Checking for Valid Droid Names

A valid STARWARS droid name consists of a letter, a number followed by a letter and a number (actually, not strictly correct, but it will do for the purposes of this demo, which can be expanded upon to check for valid postcodes, ISBN numbers, etc).

The following function, valid() takes a string containing a droid name and returns TRUE or FALSE depending on whether the input is a valid STARWARS droid name.  Note that BASIC does not have pattern matching as standard, however here we make use of the built-in INSTR function.

Example of the program running.
The work is done by the line:
= -SGNINSTR(alpha$, MID$(aThing$, 1, 1)) * INSTR(numeric$, MID$(aThing$, 2, 1)) * INSTR(alpha$, MID$(aThing$, 3, 1)) * INSTR(numeric$, MID$(aThing$, 4, 1)) )

Looking carefully we have the following construction:

= -sgn( isLetter * isNumber * isLetter * isNumber )

The check, (isLetter, or isNumber) is carried out by the INSTR function.  INSTR takes two parameters, the first is the string to search in, and the second is the target string to find.  INSTR is a function which returns the position of a sub-string within a string, optionally starting the search at a specified place in the string. The leftmost character position is 1. If the sub-string is not found, 0 is returned.

Looking at the first call to isLetter, we have:

 INSTR(alpha$, MID$(aThing$, 1, 1))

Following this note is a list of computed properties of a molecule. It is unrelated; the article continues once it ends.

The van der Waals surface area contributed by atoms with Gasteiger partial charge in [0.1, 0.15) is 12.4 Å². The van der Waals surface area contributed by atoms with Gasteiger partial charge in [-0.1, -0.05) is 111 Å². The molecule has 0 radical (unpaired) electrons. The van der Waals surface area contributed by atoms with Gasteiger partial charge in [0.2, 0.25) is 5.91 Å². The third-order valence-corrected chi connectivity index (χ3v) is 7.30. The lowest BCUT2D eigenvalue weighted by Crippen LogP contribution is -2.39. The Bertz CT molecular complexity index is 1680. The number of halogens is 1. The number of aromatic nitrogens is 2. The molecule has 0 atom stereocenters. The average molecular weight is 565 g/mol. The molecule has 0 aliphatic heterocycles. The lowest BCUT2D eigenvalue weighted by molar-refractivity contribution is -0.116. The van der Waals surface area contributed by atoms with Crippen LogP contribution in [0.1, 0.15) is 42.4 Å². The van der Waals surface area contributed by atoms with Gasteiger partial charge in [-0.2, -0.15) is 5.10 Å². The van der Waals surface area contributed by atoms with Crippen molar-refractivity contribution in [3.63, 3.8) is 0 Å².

Which means, look for the first character in the string aThing$ and see if it is in the string alpha$.  If it is, the INSTR function returns a number corresponding to the position of the character in the list.  For example, looking for "C" will return 3.

The next call is:

INSTR(numeric$, MID$(aThing$, 2, 1))

Which means, look for the second character in the string aThing$ and see if it is in the string numeric$.

This pattern matching continues, looking alternately through the string from position 1 to 4.  If each character is found, the result of multiplication will be a large number.  If any of the checks fails, then the result will be zero.

The function then converts large numbers into TRUE, and zero into FALSE.  If you are still awake you have got a STARWARS droid name validator.  The same trick can be applied to look for valid postcodes, car registration plates, etc, etc.  Careful students should add extra validation to make sure they check for a valid string length before passing the string to the validator ("R2D2rubbish") is not valid, but will still pass the check.

These ARE the droids you are looking for.

Source code and test program:

     REM this program tests for valid STARWARS droid names

     REM test program to test function valid()

       INPUT "Enter droid name : " droid$

       IF FN_valid( droid$ ) THEN
"Valid droid name"
"Not a valid droid name"
droid$ = "STOP"

     DEF FN_valid( aThing$ )
     REM checks whether aThing$ is a valid STARWARS droid name
     REM returns TRUE if it is
     REM and FALSE if it is not
LOCAL alpha$, numeric$ : REM variables used by this function ONLY
     numeric$ = "0123456789"
     REM this bit does all the work
= -SGNINSTR(alpha$, MID$(aThing$, 1, 1)) * INSTR(numeric$, MID$(aThing$, 2, 1)) * INSTR(alpha$, MID$(aThing$, 3, 1)) * INSTR(numeric$, MID$(aThing$, 4, 1)) )